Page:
Me, myself, and I. You may be tempted to use these words interchangeably, because they all refer to the same thing. But in fact, each one has a specific role in a sentence: ‘I’ is a subject pronoun, ‘me’ is an object pronoun, and ‘myself’ is a reflexive or intensive pronoun. Emma Bryce explains what […]Read More When to use “me”, “myself” and “I”
The Dictionary of Obscure Sorrows is a compendium of made-up words written by John Koenig. Each original definition aims to fill a hole in the language, to give a name to an emotion we all feel but don’t have a word for. Videos Dictionary of Obscure Sorrows Sonder sonder /SAHN-der/ n. the realization that each […]Read More The Dictionary of Obscure Sorrows
“Whether the broader meaning of a text – the jokes, philosophies, and cultural peculiarities of its language – is translatable depends almost entirely on the individual with their nose in the dictionary (not to mention the dictionary itself).” (The Oxford Dictionary Blog) When we say that a word is untranslatable, we tend to mean that […]Read More Can a word be untranslatable?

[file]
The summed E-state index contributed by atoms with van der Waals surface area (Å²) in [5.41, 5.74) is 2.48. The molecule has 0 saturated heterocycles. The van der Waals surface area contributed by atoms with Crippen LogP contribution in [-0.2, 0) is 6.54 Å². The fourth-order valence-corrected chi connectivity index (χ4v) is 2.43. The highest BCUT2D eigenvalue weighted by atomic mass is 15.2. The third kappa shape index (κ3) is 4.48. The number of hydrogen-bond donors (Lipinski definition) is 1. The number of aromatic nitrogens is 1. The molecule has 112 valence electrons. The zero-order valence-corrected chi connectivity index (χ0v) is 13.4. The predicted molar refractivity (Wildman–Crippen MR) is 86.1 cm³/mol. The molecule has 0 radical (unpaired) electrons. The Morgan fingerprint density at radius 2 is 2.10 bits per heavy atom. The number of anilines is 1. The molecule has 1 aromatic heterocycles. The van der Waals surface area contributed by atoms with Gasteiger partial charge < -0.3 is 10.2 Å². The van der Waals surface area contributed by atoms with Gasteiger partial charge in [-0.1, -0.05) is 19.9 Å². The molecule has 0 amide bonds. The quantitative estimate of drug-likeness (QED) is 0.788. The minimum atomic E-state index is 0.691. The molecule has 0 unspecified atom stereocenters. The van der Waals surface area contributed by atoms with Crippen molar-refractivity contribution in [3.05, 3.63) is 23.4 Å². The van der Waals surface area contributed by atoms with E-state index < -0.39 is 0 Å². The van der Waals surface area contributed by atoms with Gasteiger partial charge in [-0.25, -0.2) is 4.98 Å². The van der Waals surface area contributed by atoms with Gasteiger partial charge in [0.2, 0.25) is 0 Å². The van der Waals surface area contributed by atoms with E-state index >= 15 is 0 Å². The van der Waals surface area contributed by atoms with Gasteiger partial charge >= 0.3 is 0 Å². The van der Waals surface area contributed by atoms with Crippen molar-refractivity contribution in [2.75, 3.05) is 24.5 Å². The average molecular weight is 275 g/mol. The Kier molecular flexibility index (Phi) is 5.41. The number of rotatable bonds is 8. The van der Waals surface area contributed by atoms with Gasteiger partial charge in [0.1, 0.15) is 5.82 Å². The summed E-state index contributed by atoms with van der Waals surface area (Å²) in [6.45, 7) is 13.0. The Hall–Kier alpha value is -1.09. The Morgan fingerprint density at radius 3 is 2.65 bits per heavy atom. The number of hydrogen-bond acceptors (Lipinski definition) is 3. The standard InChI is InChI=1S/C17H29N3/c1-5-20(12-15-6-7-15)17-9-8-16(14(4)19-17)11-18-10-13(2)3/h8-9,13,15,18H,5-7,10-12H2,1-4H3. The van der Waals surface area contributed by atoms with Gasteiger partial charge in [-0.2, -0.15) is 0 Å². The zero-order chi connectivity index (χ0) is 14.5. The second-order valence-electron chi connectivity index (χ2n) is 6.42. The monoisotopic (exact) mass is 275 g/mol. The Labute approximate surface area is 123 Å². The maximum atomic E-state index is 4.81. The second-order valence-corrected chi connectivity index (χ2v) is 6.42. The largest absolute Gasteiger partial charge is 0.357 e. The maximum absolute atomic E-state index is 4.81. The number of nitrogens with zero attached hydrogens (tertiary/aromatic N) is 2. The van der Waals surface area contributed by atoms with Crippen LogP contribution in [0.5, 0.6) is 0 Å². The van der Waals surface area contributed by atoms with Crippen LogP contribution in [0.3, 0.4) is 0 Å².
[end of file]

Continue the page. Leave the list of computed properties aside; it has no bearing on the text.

‘Skwerl’. A short film in fake English by Brian & Karl. Screenplay: Karl Eccleston and Brian Fairbairn Directed by Brian Fairbairn Starring: Karl Eccleston and Fiona Pepper Sound and lighting: Thomas Jordan Brian Fairbairn and Karl Eccleston are a London-based filmmaking duo. Made for Kino Sydney #47. June 2011Read More How English sounds to non-English speakers
For Steven Pinker, the brilliance of the mind lies in the way it uses just two processes to turn the finite building blocks of our language into infinite meanings. The first is metaphor: we take a concrete idea and use it as a stand-in for abstract thoughts. The second is combination: we combine ideas according […]Read More Steven Pinker – The Stuff of Thought: Language as a window into human nature